Sino-US relations and Trump’s Asia policy

By Aaron Jed Rabena/ January 31, 2017 / Originally Posted at Asia Times

Sporadic tensions and volatility are not new in Sino-American relations. Both major powers diverge on a wide range of geopolitical and strategic issues such as the Terminal High Altitude Area Defense (THAAD) missile system deployment in South Korea and the management of the North Korean nuclear issue.

In the run-up to Donald Trump’s inauguration as 45th President of the United States, China and the United States have seen premature confrontation on two other sensitive issues that may continue to endure under a Trump presidency: the Taiwan issue and the South China Sea (SCS) disputes. Trump’s controversial phone conversation with Taiwanese leader Tsai Ing-wen upended the status quo in cross-strait relations and put into question the United States’ commitment to the One China policy, which China deems a nonnegotiable core interest.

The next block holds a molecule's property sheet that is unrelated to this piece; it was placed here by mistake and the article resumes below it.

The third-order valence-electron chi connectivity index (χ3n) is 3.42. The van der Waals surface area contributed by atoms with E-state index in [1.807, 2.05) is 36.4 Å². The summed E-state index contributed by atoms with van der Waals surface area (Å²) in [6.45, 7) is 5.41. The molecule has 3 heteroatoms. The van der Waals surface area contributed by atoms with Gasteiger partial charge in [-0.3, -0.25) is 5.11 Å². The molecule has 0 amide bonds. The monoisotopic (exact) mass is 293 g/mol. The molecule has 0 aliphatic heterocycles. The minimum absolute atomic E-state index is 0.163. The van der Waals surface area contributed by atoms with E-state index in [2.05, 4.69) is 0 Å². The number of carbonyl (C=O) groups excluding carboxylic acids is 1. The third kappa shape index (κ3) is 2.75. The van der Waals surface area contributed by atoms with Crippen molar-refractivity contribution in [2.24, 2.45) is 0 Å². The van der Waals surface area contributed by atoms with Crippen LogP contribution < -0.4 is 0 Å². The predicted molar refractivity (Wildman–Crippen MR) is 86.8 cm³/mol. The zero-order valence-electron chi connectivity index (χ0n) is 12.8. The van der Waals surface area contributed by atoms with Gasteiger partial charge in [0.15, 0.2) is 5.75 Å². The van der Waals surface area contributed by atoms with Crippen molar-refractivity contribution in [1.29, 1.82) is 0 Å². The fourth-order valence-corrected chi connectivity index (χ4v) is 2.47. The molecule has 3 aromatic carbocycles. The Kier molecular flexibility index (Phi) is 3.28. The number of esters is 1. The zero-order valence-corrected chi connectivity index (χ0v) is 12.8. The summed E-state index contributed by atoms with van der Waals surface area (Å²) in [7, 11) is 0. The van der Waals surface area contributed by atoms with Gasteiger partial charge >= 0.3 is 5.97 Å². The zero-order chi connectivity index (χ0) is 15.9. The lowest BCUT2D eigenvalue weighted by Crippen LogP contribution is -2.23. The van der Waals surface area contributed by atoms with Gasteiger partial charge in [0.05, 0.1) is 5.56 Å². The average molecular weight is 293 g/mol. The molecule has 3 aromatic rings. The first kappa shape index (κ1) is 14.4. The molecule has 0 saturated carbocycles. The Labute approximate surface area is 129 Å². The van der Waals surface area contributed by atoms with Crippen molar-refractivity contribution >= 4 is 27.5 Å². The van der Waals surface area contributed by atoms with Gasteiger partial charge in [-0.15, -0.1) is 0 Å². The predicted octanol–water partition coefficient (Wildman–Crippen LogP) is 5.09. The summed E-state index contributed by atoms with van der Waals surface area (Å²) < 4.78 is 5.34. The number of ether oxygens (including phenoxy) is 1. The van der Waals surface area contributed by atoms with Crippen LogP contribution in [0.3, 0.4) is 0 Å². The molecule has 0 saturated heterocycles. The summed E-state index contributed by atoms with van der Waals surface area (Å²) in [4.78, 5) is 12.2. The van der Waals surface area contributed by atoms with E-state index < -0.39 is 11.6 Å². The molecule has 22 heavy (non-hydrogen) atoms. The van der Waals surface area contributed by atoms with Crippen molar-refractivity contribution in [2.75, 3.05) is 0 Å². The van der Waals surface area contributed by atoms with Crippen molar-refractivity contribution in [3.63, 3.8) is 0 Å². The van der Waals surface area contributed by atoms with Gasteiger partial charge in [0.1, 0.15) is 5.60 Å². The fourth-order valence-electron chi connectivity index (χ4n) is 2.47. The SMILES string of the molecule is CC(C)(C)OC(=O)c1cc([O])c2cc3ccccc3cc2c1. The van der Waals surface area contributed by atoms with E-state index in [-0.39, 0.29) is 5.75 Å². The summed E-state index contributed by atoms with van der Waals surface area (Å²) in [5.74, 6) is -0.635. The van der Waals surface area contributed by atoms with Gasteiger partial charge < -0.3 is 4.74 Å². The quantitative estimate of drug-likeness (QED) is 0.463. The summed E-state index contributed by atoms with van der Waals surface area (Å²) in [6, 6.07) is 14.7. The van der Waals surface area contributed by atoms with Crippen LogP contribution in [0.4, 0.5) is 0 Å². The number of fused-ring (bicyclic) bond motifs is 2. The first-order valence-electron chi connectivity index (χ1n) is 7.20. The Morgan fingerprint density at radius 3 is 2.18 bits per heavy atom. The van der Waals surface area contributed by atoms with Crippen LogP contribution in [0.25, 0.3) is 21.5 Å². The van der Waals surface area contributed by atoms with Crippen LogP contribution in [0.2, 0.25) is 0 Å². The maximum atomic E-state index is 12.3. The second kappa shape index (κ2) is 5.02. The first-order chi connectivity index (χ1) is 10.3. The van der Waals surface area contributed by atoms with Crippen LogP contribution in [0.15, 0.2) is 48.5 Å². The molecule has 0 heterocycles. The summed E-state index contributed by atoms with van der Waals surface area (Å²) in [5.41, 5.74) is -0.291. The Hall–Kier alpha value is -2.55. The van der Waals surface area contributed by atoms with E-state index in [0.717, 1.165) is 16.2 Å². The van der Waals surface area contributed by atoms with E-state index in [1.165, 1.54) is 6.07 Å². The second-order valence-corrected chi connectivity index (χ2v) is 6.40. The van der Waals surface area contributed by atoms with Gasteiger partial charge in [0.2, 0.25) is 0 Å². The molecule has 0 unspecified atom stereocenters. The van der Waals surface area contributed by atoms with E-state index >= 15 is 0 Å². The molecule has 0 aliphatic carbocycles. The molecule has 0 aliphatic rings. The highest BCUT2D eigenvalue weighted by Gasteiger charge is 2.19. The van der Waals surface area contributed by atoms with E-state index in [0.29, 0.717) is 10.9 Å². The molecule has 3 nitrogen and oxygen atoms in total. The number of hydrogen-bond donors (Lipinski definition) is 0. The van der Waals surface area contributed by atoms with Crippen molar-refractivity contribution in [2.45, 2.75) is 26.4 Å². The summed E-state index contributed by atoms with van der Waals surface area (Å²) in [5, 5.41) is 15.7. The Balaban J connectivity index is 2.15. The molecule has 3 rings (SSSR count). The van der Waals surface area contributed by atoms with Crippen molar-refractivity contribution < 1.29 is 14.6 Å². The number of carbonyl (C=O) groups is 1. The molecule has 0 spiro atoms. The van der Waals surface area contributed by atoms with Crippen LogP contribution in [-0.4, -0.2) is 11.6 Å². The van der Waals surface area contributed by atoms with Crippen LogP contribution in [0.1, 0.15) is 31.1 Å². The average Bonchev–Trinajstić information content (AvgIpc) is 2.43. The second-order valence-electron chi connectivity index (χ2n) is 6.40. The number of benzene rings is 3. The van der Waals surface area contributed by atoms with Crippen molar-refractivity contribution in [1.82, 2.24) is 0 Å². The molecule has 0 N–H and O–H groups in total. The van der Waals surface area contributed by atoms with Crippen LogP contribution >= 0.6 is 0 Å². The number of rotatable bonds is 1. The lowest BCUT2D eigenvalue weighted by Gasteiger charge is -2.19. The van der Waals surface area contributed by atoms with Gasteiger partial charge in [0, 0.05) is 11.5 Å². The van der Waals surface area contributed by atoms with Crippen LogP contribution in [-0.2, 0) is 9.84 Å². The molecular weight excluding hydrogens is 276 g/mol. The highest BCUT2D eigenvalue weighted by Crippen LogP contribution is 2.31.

In responding to China’s evocation of the long-standing concordat, Trump resorted to “Twitter diplomacy” in stepping up invectives against China’s currency manipulation and construction of a “massive military complex” in the SCS. He also criticized China for taxing hefty fines on American goods, which has contributed to the large American trade deficit.


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